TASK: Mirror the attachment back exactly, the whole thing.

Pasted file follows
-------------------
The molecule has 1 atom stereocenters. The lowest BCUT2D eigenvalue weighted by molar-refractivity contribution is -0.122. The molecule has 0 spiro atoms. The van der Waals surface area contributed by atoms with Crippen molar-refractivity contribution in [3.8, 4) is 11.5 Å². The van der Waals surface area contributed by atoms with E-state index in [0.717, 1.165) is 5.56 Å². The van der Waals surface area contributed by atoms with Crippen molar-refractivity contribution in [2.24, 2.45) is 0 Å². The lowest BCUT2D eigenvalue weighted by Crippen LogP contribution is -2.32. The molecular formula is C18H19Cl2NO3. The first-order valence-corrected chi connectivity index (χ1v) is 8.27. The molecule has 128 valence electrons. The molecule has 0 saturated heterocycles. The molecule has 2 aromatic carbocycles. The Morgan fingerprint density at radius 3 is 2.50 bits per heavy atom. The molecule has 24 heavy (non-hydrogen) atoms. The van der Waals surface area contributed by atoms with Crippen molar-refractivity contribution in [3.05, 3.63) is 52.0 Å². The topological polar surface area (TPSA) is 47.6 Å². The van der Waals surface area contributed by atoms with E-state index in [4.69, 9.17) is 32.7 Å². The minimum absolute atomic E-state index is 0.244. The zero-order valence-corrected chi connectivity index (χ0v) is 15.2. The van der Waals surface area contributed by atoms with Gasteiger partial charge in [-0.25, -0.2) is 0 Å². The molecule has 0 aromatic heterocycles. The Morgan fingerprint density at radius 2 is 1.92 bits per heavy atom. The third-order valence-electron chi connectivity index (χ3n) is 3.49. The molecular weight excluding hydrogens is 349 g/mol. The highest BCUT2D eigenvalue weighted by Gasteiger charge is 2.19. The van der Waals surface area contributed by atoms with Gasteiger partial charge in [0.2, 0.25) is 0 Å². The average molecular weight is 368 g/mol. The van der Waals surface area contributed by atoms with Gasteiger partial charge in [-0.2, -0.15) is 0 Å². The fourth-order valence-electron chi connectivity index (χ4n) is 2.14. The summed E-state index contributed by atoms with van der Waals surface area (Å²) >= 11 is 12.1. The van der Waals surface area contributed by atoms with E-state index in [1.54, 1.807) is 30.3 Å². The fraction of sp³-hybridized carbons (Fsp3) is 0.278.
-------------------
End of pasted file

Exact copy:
The molecule has 1 atom stereocenters. The lowest BCUT2D eigenvalue weighted by molar-refractivity contribution is -0.122. The molecule has 0 spiro atoms. The van der Waals surface area contributed by atoms with Crippen molar-refractivity contribution in [3.8, 4) is 11.5 Å². The van der Waals surface area contributed by atoms with E-state index in [0.717, 1.165) is 5.56 Å². The van der Waals surface area contributed by atoms with Crippen molar-refractivity contribution in [2.24, 2.45) is 0 Å². The lowest BCUT2D eigenvalue weighted by Crippen LogP contribution is -2.32. The molecular formula is C18H19Cl2NO3. The first-order valence-corrected chi connectivity index (χ1v) is 8.27. The molecule has 128 valence electrons. The molecule has 0 saturated heterocycles. The molecule has 2 aromatic carbocycles. The Morgan fingerprint density at radius 3 is 2.50 bits per heavy atom. The molecule has 24 heavy (non-hydrogen) atoms. The van der Waals surface area contributed by atoms with Crippen molar-refractivity contribution in [3.05, 3.63) is 52.0 Å². The topological polar surface area (TPSA) is 47.6 Å². The van der Waals surface area contributed by atoms with E-state index in [4.69, 9.17) is 32.7 Å². The minimum absolute atomic E-state index is 0.244. The zero-order valence-corrected chi connectivity index (χ0v) is 15.2. The van der Waals surface area contributed by atoms with Gasteiger partial charge in [-0.25, -0.2) is 0 Å². The molecule has 0 aromatic heterocycles. The Morgan fingerprint density at radius 2 is 1.92 bits per heavy atom. The third-order valence-electron chi connectivity index (χ3n) is 3.49. The molecular weight excluding hydrogens is 349 g/mol. The highest BCUT2D eigenvalue weighted by Gasteiger charge is 2.19. The van der Waals surface area contributed by atoms with Gasteiger partial charge in [0.2, 0.25) is 0 Å². The average molecular weight is 368 g/mol. The van der Waals surface area contributed by atoms with Gasteiger partial charge in [-0.2, -0.15) is 0 Å². The fourth-order valence-electron chi connectivity index (χ4n) is 2.14. The summed E-state index contributed by atoms with van der Waals surface area (Å²) >= 11 is 12.1. The van der Waals surface area contributed by atoms with E-state index in [1.54, 1.807) is 30.3 Å². The fraction of sp³-hybridized carbons (Fsp3) is 0.278.